I feel the final question about what recommendations the committee should have was a fair and open-ended question without any a priori assumptions, so I chose to answer that one. Here are my recommendations.
First, don't screw it up. If in doubt, when you're the world's best, the best thing you can do is keep doing it.
Second, Mayor Nenshi in Calgary has raised my taxes 30% in three years and is still taking on debt. Nonetheless, he has done a first-class job telling the world that Canada is the best place in the world to live—or Calgary is. Could we ask our government in Ottawa to do the same and promote Canadians being proud of what we are indisputably the best at—resources? International benchmarking studies would assist in doing this.
Third, I think we should keep the R and D tax credit program but consider making small reforms to tighten up credits for what are routine business risks.
Fourth, we should create a high-tech flow-through share as we have in the resource industries, making it easier to find private investment for new clean technologies by being able to pass on the R and D tax credits to investors who take the risk.
Fifth, I recognize markets do fail sometimes and also that there are times for Manhattan projects. Both recent history and economic research have shown that evidence-based regulated targets that allow the market to choose and adapt the best solutions to attain them is the most efficient solution for these problems. Our prior presenters, I think, made a similar recommendation.
Sixth, please heed back to Jean Chrétien's words on the adoption of Kyoto. Canada already does a lot to reduce emissions in the rest of the world, and could have a bigger impact globally than at home. Canada has to look at the problem of carbon leakage as a huge priority and a global problem. There are only three countries in the OECD that are net exporters of high energy-intensive goods: Australia, Norway, and Canada.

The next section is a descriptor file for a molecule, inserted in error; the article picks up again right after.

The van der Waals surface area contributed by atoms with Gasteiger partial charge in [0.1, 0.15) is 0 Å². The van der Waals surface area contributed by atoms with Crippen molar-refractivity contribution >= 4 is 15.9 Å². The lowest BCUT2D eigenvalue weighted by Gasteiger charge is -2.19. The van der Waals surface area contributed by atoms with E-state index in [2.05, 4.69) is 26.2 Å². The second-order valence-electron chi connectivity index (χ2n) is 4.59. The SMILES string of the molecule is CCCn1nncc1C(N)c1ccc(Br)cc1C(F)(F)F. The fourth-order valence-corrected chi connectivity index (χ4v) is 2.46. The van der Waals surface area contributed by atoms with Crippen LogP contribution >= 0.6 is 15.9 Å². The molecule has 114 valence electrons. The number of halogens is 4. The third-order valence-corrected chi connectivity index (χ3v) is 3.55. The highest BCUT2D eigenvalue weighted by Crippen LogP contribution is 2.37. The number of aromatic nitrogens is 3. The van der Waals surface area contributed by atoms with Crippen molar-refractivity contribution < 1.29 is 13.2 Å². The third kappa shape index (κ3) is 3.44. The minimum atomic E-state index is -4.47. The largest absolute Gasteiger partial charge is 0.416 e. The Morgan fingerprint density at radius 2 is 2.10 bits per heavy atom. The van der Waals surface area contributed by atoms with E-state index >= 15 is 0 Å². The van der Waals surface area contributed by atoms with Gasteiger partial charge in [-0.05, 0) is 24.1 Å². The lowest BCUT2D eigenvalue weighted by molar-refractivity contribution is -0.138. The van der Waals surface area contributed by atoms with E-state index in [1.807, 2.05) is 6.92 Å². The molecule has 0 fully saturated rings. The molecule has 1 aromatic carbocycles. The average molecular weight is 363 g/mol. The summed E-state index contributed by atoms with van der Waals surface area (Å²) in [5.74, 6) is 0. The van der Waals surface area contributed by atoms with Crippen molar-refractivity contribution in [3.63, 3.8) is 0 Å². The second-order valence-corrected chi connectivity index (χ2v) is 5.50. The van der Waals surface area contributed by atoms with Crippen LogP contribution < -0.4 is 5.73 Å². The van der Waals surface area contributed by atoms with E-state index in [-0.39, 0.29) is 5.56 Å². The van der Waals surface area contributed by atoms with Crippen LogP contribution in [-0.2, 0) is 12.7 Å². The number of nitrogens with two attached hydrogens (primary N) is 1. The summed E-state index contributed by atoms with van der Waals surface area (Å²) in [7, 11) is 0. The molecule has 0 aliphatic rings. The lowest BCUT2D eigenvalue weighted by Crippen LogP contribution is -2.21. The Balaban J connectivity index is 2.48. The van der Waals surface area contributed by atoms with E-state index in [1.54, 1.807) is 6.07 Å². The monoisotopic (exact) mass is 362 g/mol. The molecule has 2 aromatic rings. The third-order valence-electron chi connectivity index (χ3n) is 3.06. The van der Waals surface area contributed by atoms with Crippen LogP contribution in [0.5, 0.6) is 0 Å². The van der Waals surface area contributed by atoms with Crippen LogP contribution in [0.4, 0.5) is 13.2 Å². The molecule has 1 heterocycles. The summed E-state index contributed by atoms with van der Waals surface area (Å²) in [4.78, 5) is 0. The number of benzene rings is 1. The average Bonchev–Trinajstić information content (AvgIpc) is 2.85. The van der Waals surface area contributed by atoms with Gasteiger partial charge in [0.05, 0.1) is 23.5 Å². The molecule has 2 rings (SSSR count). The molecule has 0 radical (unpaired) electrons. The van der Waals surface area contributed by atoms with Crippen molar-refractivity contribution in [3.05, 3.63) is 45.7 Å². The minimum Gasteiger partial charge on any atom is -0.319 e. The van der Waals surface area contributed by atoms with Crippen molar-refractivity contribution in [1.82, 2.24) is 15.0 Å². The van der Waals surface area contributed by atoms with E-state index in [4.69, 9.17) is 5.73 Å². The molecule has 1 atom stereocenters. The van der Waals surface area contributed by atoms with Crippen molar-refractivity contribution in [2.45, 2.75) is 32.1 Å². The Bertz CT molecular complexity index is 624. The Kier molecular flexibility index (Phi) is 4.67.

Australia realized that Kyoto production-based accounting for carbon was bad for their exports with comparative advantages in carbon and opted out. Norway realized the same and reformed its fiscal terms for its resource sector to substitute carbon pricing for government take. Canada has not done the economic study. If the precautionary principle applies anywhere, it surely applies here.
In conclusion, I'd like to return to Imaginea. I realized in talking to Ms. West and her filmmaker that her dream was possible. She only needed a zero-emission source of electricity or energy. I had seen the fully electric rigs that the Soviets had used in Georgia, and I knew where there was a large economic natural gas discovery with access to zero-emissions electricity.
We are working now to make the Imaginea dream of an emissions-free oil and gas company a reality with Quebec clean gas 2030. Using existing technology, we can drill and produce natural gas in Quebec using emissions-free hydroelectricity. My recommendation is to do the carbon leakage study so policy-makers can understand how Quebec and Canada's carbon policies create emissions incentives to import natural gas from Pennsylvania versus develop cleaner gas locally.
As far as de-risking our Quebec clean gas 2030 project goes, we're really already on it, although reinstating the Canadian exploration expense deduction of 100% for exploration wouldn't hurt at all.
Thank you very much for your attention.
I'll start with your last point and of course, there's been this new report that came out through the David Suzuki Foundation that methane has been under-reported in the industry. I think the Canadian Association of Petroleum Producers has come out quite strongly to refute the underlying assumptions of that report.